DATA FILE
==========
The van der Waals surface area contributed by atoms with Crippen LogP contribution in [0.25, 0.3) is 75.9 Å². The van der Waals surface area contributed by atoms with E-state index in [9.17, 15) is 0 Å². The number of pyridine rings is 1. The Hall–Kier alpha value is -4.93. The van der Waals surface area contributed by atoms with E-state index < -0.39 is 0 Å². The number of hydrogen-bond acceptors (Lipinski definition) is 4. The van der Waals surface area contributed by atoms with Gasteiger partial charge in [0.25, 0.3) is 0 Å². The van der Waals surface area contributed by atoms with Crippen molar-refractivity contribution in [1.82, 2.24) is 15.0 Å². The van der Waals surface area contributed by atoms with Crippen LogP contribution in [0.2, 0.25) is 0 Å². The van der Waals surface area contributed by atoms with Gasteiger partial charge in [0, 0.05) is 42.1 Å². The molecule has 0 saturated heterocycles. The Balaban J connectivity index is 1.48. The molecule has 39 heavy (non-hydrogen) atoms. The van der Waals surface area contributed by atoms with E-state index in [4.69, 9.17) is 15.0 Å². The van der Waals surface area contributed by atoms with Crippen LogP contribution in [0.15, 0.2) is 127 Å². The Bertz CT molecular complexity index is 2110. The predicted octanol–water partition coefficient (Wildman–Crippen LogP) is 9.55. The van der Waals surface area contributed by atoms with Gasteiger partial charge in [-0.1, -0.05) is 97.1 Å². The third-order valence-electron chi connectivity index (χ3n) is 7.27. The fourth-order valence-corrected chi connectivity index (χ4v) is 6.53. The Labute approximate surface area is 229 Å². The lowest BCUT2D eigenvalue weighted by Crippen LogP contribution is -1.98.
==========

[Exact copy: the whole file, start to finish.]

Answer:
The van der Waals surface area contributed by atoms with Crippen LogP contribution in [0.25, 0.3) is 75.9 Å². The van der Waals surface area contributed by atoms with E-state index in [9.17, 15) is 0 Å². The number of pyridine rings is 1. The Hall–Kier alpha value is -4.93. The van der Waals surface area contributed by atoms with E-state index < -0.39 is 0 Å². The number of hydrogen-bond acceptors (Lipinski definition) is 4. The van der Waals surface area contributed by atoms with Gasteiger partial charge in [0.25, 0.3) is 0 Å². The van der Waals surface area contributed by atoms with Crippen molar-refractivity contribution in [1.82, 2.24) is 15.0 Å². The van der Waals surface area contributed by atoms with Crippen LogP contribution in [0.2, 0.25) is 0 Å². The van der Waals surface area contributed by atoms with Gasteiger partial charge in [0, 0.05) is 42.1 Å². The molecule has 0 saturated heterocycles. The Balaban J connectivity index is 1.48. The molecule has 39 heavy (non-hydrogen) atoms. The van der Waals surface area contributed by atoms with E-state index in [4.69, 9.17) is 15.0 Å². The van der Waals surface area contributed by atoms with Crippen LogP contribution in [0.15, 0.2) is 127 Å². The Bertz CT molecular complexity index is 2110. The predicted octanol–water partition coefficient (Wildman–Crippen LogP) is 9.55. The van der Waals surface area contributed by atoms with Gasteiger partial charge in [-0.1, -0.05) is 97.1 Å². The third-order valence-electron chi connectivity index (χ3n) is 7.27. The fourth-order valence-corrected chi connectivity index (χ4v) is 6.53. The Labute approximate surface area is 229 Å². The lowest BCUT2D eigenvalue weighted by Crippen LogP contribution is -1.98.